the ceo magazine, vision statement,
John Dowling

A vision without value is a pipe dream.  Let’s examine some real life success stories as examples of what value has meant to these successful visionary ideas.


Opening a coffee shop in the United States and then franchising it 30 years ago seemed like a vision conceived by looking out of your rear view mirror, backwards.  Thirty years ago, in the US, coffee was dead, or at least it tasted that way. Coffee had become a commodity and worse. Something many people consumed, but were preoccupied with paying less and making it at home.  The coffee shop was dead.

Starbucks was then a fledgling coffee bean store in Seattle, but Director of Retail Operations, Howard Schultz, had the vision to bring the Italian/European café espresso experience to the United States. The value was not only in the drink, although they certainly raised the quality of coffee, but in the experience of relaxing in a comfortable, non-rushed setting and enjoying a delicacy, not drinking a commodity. Today, Starbucks has 22,000 stores in 67 different countries.


The cellphone started out as a brick. Basically, it was keypad attached to a radio. As within the electronics world, everything shrinks and gets less expensive.  The brick cellphone was slowly but surely becoming commoditized in price and size. The race was on to shrink it and it’s price.  Then Apple came along with its iPhone, larger and 10x the price, at least.

Apple’s vision was to bring together the technologies of mobile phone, internet access, music, GPS, etc. all in one device. The value is in the empowerment provided in one device vs many, meanwhile growing to brick like proportions.  Apple has sold over 700 million iPhones.  iPhone Six is over 6” long.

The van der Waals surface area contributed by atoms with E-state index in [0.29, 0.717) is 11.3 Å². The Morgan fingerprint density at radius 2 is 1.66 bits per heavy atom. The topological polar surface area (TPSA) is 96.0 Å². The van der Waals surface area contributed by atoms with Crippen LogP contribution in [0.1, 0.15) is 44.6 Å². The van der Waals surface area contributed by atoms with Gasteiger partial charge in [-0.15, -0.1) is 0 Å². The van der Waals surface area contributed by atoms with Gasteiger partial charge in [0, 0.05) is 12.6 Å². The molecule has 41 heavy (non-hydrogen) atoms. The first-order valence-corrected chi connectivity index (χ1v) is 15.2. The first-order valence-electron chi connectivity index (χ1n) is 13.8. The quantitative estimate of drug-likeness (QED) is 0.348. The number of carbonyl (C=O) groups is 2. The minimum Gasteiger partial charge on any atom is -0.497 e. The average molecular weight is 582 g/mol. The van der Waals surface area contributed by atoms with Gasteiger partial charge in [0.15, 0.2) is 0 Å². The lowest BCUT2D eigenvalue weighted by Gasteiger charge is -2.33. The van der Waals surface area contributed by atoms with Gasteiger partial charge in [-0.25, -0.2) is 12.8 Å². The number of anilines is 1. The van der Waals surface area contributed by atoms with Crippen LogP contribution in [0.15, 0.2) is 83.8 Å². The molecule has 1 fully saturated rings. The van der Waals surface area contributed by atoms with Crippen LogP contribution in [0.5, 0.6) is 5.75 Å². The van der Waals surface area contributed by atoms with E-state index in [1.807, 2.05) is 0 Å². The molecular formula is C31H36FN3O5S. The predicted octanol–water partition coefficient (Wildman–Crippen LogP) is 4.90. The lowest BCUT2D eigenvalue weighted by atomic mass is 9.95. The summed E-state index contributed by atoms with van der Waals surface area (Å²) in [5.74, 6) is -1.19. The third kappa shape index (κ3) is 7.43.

Twenty years ago a burrito was something purchased at a roadside Tacqueria or a side dish at a local Mexican restaurant.   Steve Ells had the vision of providing healthy burrito and taco meals with his “Food with Integrity” vision.  Mystery meat or other nefarious ingredients were replaced by higher quality beef and fresh ingredients. Dusty picnic benches were replaced by clean tables and chairs.

Ell’s vision of a fast, efficient and high quality casual dining experience was the value proposition that replaced commoditized burritos and tacos. Today, Chipotle has 1700+ restaurants.

By adding value to the customer experience, Starbucks, Apple and Chipotle have transformed commodities into high value brands.  Does your vision statement and strategies add value to your customers’ experience or simply follow today’s trends toward commoditization?  

About the Author

John F Dowling has a passion for leadership, strategic management and sales. For over 30 years, he has worked for fortune 500 companies including Molex, Ametek and Litton, as well as small businesses. He was Founder & President of Gloria Dunne Cosmetics and served corporate roles of National Sales Manager, Regional Sales Manager and Global Account Sales.

John has a Graduate Certificate in Leadership from Rice University, an Executive MBA from University of New Haven and a Bachelor of Science in Marketing from Penn State.   His hobbies are tennis, fitness, travel, history, college football and writing.


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